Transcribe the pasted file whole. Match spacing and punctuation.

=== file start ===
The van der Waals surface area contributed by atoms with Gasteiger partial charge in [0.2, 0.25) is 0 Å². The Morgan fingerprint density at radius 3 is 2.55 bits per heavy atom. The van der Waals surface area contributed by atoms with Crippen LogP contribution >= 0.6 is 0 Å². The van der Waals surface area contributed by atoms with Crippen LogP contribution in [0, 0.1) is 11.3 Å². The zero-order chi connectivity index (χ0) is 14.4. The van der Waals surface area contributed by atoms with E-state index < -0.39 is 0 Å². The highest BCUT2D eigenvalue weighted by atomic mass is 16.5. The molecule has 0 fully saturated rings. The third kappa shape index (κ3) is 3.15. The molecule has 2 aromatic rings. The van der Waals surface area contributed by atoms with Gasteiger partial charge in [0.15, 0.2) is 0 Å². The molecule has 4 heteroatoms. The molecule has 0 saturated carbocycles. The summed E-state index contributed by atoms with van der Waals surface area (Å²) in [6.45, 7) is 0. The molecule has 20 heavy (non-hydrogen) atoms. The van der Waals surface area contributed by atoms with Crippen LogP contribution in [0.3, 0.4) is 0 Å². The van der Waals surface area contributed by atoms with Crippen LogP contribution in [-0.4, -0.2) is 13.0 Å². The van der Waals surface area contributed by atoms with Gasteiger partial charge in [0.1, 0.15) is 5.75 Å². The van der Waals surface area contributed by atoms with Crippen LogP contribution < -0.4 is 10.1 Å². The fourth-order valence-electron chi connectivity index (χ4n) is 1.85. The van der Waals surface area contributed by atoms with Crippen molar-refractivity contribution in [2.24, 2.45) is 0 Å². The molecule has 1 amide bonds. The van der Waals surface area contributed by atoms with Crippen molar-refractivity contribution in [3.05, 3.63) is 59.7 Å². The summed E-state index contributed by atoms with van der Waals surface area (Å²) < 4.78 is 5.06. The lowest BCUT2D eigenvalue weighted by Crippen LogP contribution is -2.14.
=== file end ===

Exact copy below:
The van der Waals surface area contributed by atoms with Gasteiger partial charge in [0.2, 0.25) is 0 Å². The Morgan fingerprint density at radius 3 is 2.55 bits per heavy atom. The van der Waals surface area contributed by atoms with Crippen LogP contribution >= 0.6 is 0 Å². The van der Waals surface area contributed by atoms with Crippen LogP contribution in [0, 0.1) is 11.3 Å². The zero-order chi connectivity index (χ0) is 14.4. The van der Waals surface area contributed by atoms with E-state index < -0.39 is 0 Å². The highest BCUT2D eigenvalue weighted by atomic mass is 16.5. The molecule has 0 fully saturated rings. The third kappa shape index (κ3) is 3.15. The molecule has 2 aromatic rings. The van der Waals surface area contributed by atoms with Gasteiger partial charge in [0.15, 0.2) is 0 Å². The molecule has 4 heteroatoms. The molecule has 0 saturated carbocycles. The summed E-state index contributed by atoms with van der Waals surface area (Å²) in [6.45, 7) is 0. The molecule has 20 heavy (non-hydrogen) atoms. The van der Waals surface area contributed by atoms with Crippen LogP contribution in [0.3, 0.4) is 0 Å². The van der Waals surface area contributed by atoms with Crippen LogP contribution in [-0.4, -0.2) is 13.0 Å². The van der Waals surface area contributed by atoms with Gasteiger partial charge in [0.1, 0.15) is 5.75 Å². The van der Waals surface area contributed by atoms with Crippen LogP contribution < -0.4 is 10.1 Å². The fourth-order valence-electron chi connectivity index (χ4n) is 1.85. The van der Waals surface area contributed by atoms with Crippen molar-refractivity contribution in [2.24, 2.45) is 0 Å². The molecule has 1 amide bonds. The van der Waals surface area contributed by atoms with Crippen molar-refractivity contribution in [3.05, 3.63) is 59.7 Å². The summed E-state index contributed by atoms with van der Waals surface area (Å²) < 4.78 is 5.06. The lowest BCUT2D eigenvalue weighted by Crippen LogP contribution is -2.14.